This is the reason why I have so often been hindered from coming to you. But now, since I no longer have any room for work in these regions, and since I have longed for many years to come to you, I hope to see you in passing as I go to Spain, and to be helped on my journey there by you, once I have enjoyed your company for a while. At present, however, I am going to Jerusalem bringing aid to the saints. For Macedonia and Achaia have been pleased to make some contribution for the poor among the saints at Jerusalem. For they were pleased to do it, and indeed they owe it to them. For if the Gentiles have come to share in their spiritual blessings, they ought also to be of service to them in material blessings. When therefore I have completed this and have delivered to them what has been collected, I will leave for Spain by way of you. I know that when I come to you I will come in the fullness of the blessing of Christ. I appeal to you, brothers, by our Lord Jesus Christ and by the love of the Spirit, to strive together with me in your prayers to God on my behalf, that I may be delivered from the unbelievers in Judea, and that my service for Jerusalem may be acceptable to the saints, so that by God’s will I may come to you with joy and be refreshed in your company. May the God of peace be with you all. Amen. – Romans 15:22-33 ESV
Paul had just said, “I make it my ambition to preach the gospel, not where Christ has already been named, lest I build on someone else’s foundation” (Romans 15:20 ESV). Now he tells them that he hopes to see them, but only in passing as he makes his way to Spain. Paul was a starter, not a builder. Yet his many letters, that comprise most of the New Testament canon, prove that he cared deeply about the ongoing maturity of the body of Christ. He wanted to see believers grow, but more than anything else, he wanted to see the lost come to faith in Christ. So he was always looking for fertile fields in which to sow the seeds of the gospel. Paul took the charge of Jesus seriously: “The harvest is great, but the workers are few. So pray to the Lord who is in charge of the harvest; ask him to send more workers into his fields” (Luke 10:2 NLT). Paul knew that there were those who would do the sowing and those who would reap the harvest, and his job was to plant so that others might come along and water the new seeds of faith so that they would grow into full maturity. That is exactly what he told the Corinthian believers when he heard that they were dividing themselves between those who claimed to be his followers and those who claimed to follow of Apollos.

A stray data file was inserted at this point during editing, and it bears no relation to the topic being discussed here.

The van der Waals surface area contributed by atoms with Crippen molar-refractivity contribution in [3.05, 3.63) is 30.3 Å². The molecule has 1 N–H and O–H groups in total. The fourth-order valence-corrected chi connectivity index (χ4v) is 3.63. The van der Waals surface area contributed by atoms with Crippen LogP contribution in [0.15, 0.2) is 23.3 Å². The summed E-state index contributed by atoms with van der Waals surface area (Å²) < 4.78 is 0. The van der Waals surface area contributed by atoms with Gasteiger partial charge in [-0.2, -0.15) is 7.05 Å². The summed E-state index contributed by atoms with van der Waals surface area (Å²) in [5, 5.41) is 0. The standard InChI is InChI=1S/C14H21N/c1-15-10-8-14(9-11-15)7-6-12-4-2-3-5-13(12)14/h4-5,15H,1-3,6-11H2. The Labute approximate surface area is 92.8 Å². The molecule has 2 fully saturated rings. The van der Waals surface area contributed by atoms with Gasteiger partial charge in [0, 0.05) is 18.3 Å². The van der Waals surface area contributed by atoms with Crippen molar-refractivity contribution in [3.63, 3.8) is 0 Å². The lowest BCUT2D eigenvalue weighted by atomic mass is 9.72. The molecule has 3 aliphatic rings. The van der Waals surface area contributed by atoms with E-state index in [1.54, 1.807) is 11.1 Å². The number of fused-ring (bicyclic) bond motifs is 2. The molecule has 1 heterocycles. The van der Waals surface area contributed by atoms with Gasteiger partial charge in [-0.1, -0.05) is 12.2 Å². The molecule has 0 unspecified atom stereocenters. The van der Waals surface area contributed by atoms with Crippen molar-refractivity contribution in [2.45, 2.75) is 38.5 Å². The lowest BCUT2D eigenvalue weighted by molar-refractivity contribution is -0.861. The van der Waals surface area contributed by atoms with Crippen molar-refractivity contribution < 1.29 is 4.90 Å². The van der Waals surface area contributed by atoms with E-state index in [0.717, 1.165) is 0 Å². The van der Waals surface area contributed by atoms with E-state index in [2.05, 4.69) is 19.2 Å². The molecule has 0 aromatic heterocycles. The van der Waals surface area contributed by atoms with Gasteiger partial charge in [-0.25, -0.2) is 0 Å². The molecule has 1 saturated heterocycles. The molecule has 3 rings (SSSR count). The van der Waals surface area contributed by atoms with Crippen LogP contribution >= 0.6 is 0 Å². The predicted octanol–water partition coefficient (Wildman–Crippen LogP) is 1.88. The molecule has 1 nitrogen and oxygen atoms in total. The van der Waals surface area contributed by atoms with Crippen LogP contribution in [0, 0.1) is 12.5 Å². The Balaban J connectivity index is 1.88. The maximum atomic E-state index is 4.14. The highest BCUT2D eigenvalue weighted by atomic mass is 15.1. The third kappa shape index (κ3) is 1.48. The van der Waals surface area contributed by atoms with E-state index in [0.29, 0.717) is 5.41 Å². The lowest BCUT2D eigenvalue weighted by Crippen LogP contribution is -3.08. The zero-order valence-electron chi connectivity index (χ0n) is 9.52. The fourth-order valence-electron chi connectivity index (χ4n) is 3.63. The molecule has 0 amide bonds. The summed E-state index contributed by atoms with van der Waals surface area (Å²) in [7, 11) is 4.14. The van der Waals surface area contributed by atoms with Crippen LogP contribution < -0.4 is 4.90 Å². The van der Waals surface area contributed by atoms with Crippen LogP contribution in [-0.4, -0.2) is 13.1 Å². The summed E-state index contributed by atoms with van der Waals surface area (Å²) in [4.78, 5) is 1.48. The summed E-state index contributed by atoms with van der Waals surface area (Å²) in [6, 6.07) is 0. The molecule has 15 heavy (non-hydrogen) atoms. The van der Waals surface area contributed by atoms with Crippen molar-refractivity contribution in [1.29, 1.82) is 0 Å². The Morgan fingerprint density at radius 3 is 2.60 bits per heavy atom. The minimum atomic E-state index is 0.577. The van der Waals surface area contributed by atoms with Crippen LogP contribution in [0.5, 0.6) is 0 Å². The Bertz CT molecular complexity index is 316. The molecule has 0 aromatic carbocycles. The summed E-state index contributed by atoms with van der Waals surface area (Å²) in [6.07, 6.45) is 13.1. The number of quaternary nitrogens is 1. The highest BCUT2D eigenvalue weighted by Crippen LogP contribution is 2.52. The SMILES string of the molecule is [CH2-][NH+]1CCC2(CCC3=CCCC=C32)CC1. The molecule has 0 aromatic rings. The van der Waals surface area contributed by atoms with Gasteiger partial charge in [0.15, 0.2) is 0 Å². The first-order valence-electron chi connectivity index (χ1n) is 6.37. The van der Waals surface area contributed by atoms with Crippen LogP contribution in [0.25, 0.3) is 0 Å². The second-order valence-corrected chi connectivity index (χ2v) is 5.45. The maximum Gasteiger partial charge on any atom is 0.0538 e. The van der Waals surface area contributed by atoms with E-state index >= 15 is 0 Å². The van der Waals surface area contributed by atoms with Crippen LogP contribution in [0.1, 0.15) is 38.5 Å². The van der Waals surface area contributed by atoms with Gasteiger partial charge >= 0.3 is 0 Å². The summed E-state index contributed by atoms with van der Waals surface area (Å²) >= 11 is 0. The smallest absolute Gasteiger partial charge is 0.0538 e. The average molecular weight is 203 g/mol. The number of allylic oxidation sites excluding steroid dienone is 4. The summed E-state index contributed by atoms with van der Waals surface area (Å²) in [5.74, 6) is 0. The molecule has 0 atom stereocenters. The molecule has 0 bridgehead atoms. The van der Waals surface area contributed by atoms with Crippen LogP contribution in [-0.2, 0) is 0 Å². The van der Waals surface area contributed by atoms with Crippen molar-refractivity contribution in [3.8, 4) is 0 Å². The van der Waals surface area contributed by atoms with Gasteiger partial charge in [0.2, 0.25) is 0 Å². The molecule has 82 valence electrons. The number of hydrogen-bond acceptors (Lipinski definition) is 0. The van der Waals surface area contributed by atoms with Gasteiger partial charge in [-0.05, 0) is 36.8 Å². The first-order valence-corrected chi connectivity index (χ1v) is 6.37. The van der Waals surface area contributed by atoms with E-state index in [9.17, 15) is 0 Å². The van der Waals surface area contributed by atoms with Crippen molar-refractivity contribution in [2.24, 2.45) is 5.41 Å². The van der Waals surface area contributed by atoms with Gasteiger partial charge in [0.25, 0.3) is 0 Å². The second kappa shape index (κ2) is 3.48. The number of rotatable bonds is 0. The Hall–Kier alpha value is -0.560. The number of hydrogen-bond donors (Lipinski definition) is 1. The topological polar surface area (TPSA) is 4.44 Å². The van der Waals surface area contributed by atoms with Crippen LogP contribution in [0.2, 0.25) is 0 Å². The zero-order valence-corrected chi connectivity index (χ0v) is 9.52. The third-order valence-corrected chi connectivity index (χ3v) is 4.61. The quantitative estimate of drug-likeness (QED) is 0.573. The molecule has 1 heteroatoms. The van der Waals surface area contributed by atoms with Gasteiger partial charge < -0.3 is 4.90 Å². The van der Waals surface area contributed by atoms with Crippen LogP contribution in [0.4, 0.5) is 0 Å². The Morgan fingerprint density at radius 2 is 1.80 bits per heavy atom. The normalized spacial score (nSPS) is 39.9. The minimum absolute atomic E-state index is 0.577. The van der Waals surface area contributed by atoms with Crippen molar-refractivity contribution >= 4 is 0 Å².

After all, who is Apollos? Who is Paul? We are only God’s servants through whom you believed the Good News. Each of us did the work the Lord gave us. I planted the seed in your hearts, and Apollos watered it, but it was God who made it grow. It’s not important who does the planting, or who does the watering. What’s important is that God makes the seed grow. The one who plants and the one who waters work together with the same purpose. And both will be rewarded for their own hard work. For we are both God’s workers. And you are God’s field. You are God’s building. – 1 Corinthians 3:5-9 NLT
Paul wasn’t looking for glory or trying to establish a name for himself. He simply wanted to preach the good news of Jesus Christ to as many people in as many places as he possibly could. But he also cared deeply about the discipleship of those who came to faith in Christ. He had a passion for the reputation of the body of Christ and all the congregations he had helped to plant. He was concerned about the unity of the body and the acceptance of his Gentile brothers and sisters in Christ by the church in Jerusalem. He wanted them to be one. When he discovered the division taking place in Corinth, he wrote, “I appeal to you, dear brothers and sisters, by the authority of our Lord Jesus Christ, to live in harmony with each other. Let there be no divisions in the church. Rather, be of one mind, united in thought and purpose” (1 Corinthians 1:10 NLT). Paul wanted to see the body of Christ prove its love by ministering to itself selflessly and lovingly, regardless of location. So he told the believers in Rome that he would try to come to them as soon as he finished his task of taking an offering collected from all the churches to “the poor among the saints in Jerusalem.” He reminded his Gentile readers that since they “have shared in the Jews’ spiritual blessings, they owe it to the Jews to share with them their material blessings” (Romans 15:27 NLT). The Jewish believers in Jerusalem were suffering and Paul wanted to see the Gentile believers play a part in ministering to them. Paul’s goal was unity and impartiality.
Our desire is not that others might be relieved while you are hard pressed, but that there might be equality. At the present time your plenty will supply what they need, so that in turn their plenty will supply what you need. The goal is equality, as it is written: “The one who gathered much did not have too much, and the one who gathered little did not have too little.” – 2 Corinthians 8:13-15 NLT
Paul’s mission was not just to make converts, but to establish a strong and vibrant church, made up of those who understood the grace of God and were willing to extend that grace to others. For Paul, being saved was not the end. He was concerned that those who were saved lived in keeping with their salvation. They were to be new creations, exhibiting the characteristics of Christ, living in submission to the Spirit and expressing the love of God to all those around them. And as verse 31 indicates, he was under constant attack for his unfailing commitment to the cause of Christ. His mission was not an easy one. His ministry was far from trouble-free. He traveled far, suffered much, failed often, but never lost sight of his mission: “to preach the Good News where the name of Christ has never been heard” (Romans 15:20 NLT).